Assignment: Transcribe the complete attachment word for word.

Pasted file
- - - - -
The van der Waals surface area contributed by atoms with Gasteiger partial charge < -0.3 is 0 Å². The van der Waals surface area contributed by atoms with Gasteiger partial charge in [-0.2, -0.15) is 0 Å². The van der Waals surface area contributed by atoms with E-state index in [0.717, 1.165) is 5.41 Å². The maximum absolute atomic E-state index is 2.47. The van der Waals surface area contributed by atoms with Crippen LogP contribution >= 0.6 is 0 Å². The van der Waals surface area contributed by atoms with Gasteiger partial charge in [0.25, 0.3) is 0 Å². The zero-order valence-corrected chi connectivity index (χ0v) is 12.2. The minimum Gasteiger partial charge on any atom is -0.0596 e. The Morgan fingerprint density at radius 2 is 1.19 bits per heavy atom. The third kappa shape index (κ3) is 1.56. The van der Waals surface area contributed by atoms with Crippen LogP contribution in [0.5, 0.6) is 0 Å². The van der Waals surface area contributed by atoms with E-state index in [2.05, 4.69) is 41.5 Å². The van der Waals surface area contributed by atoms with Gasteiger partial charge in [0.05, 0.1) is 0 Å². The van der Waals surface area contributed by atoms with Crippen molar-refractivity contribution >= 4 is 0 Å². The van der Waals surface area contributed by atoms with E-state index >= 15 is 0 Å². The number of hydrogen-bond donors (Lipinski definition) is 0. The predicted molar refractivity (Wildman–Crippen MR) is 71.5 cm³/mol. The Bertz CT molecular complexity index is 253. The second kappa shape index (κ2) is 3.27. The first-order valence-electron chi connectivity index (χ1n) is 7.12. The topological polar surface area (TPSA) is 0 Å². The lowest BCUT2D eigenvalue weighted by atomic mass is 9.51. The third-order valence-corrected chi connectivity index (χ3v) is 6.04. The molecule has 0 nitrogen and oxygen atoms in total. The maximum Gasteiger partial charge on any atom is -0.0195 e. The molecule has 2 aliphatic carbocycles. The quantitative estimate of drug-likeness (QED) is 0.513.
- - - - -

The van der Waals surface area contributed by atoms with Gasteiger partial charge < -0.3 is 0 Å². The van der Waals surface area contributed by atoms with Gasteiger partial charge in [-0.2, -0.15) is 0 Å². The van der Waals surface area contributed by atoms with E-state index in [0.717, 1.165) is 5.41 Å². The maximum absolute atomic E-state index is 2.47. The van der Waals surface area contributed by atoms with Crippen LogP contribution >= 0.6 is 0 Å². The van der Waals surface area contributed by atoms with Gasteiger partial charge in [0.25, 0.3) is 0 Å². The zero-order valence-corrected chi connectivity index (χ0v) is 12.2. The minimum Gasteiger partial charge on any atom is -0.0596 e. The Morgan fingerprint density at radius 2 is 1.19 bits per heavy atom. The third kappa shape index (κ3) is 1.56. The van der Waals surface area contributed by atoms with Crippen LogP contribution in [0.5, 0.6) is 0 Å². The van der Waals surface area contributed by atoms with E-state index in [2.05, 4.69) is 41.5 Å². The van der Waals surface area contributed by atoms with Gasteiger partial charge in [0.05, 0.1) is 0 Å². The van der Waals surface area contributed by atoms with Crippen molar-refractivity contribution >= 4 is 0 Å². The van der Waals surface area contributed by atoms with E-state index >= 15 is 0 Å². The number of hydrogen-bond donors (Lipinski definition) is 0. The predicted molar refractivity (Wildman–Crippen MR) is 71.5 cm³/mol. The Bertz CT molecular complexity index is 253. The second kappa shape index (κ2) is 3.27. The first-order valence-electron chi connectivity index (χ1n) is 7.12. The topological polar surface area (TPSA) is 0 Å². The lowest BCUT2D eigenvalue weighted by atomic mass is 9.51. The third-order valence-corrected chi connectivity index (χ3v) is 6.04. The molecule has 0 nitrogen and oxygen atoms in total. The maximum Gasteiger partial charge on any atom is -0.0195 e. The molecule has 2 aliphatic carbocycles. The quantitative estimate of drug-likeness (QED) is 0.513.